8:05 am Apr. 4, 2011
Chuck Schumer and Dick Durbin—Harry Reid’s two top Senate lieutenants—each represented their party on national news shows on Sunday.
The discussion, during both Schumer’s appearance on ABC’s “This Week” and Durbin’s on NBC’s “Meet the Press,” focused on the budget standoff and the prospects of a government shutdown. Neither man had difficulty conveying the Democrats’ basic message (the Republicans are going too far!), but watching them both in action was something of a clarifying experience: This is why Reid chose Schumer.
It was just after last November’s election when Reid—who had defied ghastly personal poll numbers to win reelection to his own seat—shook up the Democratic caucus by anointing Schumer the Democrats’ go-to guy on message and policy. Durbin kept his post as whip (which he’s held since after the 2004 elections), but it was clear that he’d been leapfrogged by Schumer, who’d only been added to the leadership after the 2006 elections. Now Reid was essentially placing the New Yorker in charge of developing a war plan for Senate Democrats for the next two years. Durbin was left to answer questions about what, exactly, was left for him to do.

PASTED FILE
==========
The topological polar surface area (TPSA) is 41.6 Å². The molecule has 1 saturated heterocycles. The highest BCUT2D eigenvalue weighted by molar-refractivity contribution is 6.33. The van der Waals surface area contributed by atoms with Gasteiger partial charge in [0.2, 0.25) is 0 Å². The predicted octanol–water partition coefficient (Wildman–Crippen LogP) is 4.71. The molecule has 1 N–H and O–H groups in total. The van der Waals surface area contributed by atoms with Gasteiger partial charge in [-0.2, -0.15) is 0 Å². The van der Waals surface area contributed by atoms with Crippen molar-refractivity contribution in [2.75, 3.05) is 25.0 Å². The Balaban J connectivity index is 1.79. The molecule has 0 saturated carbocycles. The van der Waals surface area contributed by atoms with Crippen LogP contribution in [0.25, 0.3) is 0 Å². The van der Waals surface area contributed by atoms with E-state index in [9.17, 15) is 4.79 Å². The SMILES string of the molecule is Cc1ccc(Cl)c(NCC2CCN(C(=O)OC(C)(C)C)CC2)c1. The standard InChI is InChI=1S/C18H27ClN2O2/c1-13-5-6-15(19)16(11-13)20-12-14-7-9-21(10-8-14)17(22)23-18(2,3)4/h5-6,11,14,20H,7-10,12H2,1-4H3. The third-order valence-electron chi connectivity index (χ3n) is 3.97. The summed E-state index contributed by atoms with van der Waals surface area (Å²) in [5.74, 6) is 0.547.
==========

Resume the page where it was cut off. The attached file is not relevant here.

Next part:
On Sunday, the wisdom of Reid’s decision was plain to see. Durbin was perfectly competent in fielding David Gregory’s budget questions, and certainly did his party no harm. Attacking proposals from conservative House Republicans, he warned against going “so far in our spending cuts at this moment as to jeopardize this recovery.”
“The House Republican budget would eliminate up to 700,000 jobs in America instead of 200,000 on the plus side, as we showed this month,” he said. “We would be moving backwards, and we don't want to. We want to move out of this recession by creating jobs.”
There was nothing wrong with his performance. But compare Durbin’s framing of the debate with Schumer’s: “I have a lot of sympathy for Speaker (John) Boehner, because he does want to come to an agreement. He knows how devastating a shutdown would be. The one group that is standing in the way here is the Tea Party.”